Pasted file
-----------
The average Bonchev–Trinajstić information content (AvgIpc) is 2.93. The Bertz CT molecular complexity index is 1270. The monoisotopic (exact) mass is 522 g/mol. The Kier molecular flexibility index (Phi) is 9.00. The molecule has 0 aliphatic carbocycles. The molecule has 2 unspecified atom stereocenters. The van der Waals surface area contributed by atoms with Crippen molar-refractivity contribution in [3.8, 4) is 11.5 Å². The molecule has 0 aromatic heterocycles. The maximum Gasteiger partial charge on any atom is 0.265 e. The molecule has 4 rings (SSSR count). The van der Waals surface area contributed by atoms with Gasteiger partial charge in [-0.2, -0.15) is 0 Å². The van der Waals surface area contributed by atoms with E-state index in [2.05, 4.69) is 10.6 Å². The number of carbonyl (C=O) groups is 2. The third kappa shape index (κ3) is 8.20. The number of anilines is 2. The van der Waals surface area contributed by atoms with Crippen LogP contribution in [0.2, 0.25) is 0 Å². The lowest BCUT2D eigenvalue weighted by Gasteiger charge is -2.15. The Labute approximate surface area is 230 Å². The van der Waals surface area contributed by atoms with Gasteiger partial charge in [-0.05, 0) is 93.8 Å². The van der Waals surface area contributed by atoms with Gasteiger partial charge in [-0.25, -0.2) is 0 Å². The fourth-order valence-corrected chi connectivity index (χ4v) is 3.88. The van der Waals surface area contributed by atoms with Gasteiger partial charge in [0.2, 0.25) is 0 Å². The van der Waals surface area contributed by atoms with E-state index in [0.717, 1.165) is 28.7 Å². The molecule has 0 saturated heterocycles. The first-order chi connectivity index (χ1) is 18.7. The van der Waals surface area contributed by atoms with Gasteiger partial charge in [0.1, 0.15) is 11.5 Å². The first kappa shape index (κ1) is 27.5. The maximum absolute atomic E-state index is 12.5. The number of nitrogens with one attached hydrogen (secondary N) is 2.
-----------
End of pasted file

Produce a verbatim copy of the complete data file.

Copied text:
The average Bonchev–Trinajstić information content (AvgIpc) is 2.93. The Bertz CT molecular complexity index is 1270. The monoisotopic (exact) mass is 522 g/mol. The Kier molecular flexibility index (Phi) is 9.00. The molecule has 0 aliphatic carbocycles. The molecule has 2 unspecified atom stereocenters. The van der Waals surface area contributed by atoms with Crippen molar-refractivity contribution in [3.8, 4) is 11.5 Å². The molecule has 0 aromatic heterocycles. The maximum Gasteiger partial charge on any atom is 0.265 e. The molecule has 4 rings (SSSR count). The van der Waals surface area contributed by atoms with Gasteiger partial charge in [-0.2, -0.15) is 0 Å². The van der Waals surface area contributed by atoms with E-state index in [2.05, 4.69) is 10.6 Å². The number of carbonyl (C=O) groups is 2. The third kappa shape index (κ3) is 8.20. The number of anilines is 2. The van der Waals surface area contributed by atoms with Crippen LogP contribution in [0.2, 0.25) is 0 Å². The lowest BCUT2D eigenvalue weighted by Gasteiger charge is -2.15. The Labute approximate surface area is 230 Å². The van der Waals surface area contributed by atoms with Gasteiger partial charge in [-0.05, 0) is 93.8 Å². The van der Waals surface area contributed by atoms with Gasteiger partial charge in [-0.25, -0.2) is 0 Å². The fourth-order valence-corrected chi connectivity index (χ4v) is 3.88. The van der Waals surface area contributed by atoms with Gasteiger partial charge in [0.2, 0.25) is 0 Å². The van der Waals surface area contributed by atoms with E-state index in [0.717, 1.165) is 28.7 Å². The molecule has 0 saturated heterocycles. The first-order chi connectivity index (χ1) is 18.7. The van der Waals surface area contributed by atoms with Gasteiger partial charge in [0.1, 0.15) is 11.5 Å². The first kappa shape index (κ1) is 27.5. The maximum absolute atomic E-state index is 12.5. The number of nitrogens with one attached hydrogen (secondary N) is 2.